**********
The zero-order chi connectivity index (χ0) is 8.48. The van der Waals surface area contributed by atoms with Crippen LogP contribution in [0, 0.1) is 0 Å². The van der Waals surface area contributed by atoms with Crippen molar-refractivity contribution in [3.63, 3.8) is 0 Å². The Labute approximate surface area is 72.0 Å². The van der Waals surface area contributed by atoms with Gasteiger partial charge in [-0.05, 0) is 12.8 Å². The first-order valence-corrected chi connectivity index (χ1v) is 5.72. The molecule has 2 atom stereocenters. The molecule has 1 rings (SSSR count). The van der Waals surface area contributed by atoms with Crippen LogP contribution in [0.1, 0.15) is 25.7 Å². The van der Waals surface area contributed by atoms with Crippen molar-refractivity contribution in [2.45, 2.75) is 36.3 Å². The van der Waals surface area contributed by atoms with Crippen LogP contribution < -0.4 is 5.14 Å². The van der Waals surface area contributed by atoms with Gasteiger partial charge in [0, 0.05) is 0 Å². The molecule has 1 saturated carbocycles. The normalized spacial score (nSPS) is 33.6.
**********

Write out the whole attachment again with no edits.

The zero-order chi connectivity index (χ0) is 8.48. The van der Waals surface area contributed by atoms with Crippen LogP contribution in [0, 0.1) is 0 Å². The van der Waals surface area contributed by atoms with Crippen molar-refractivity contribution in [3.63, 3.8) is 0 Å². The Labute approximate surface area is 72.0 Å². The van der Waals surface area contributed by atoms with Gasteiger partial charge in [-0.05, 0) is 12.8 Å². The first-order valence-corrected chi connectivity index (χ1v) is 5.72. The molecule has 2 atom stereocenters. The molecule has 1 rings (SSSR count). The van der Waals surface area contributed by atoms with Crippen LogP contribution in [0.1, 0.15) is 25.7 Å². The van der Waals surface area contributed by atoms with Crippen molar-refractivity contribution in [2.45, 2.75) is 36.3 Å². The van der Waals surface area contributed by atoms with Crippen LogP contribution < -0.4 is 5.14 Å². The van der Waals surface area contributed by atoms with Gasteiger partial charge in [0, 0.05) is 0 Å². The molecule has 1 saturated carbocycles. The normalized spacial score (nSPS) is 33.6.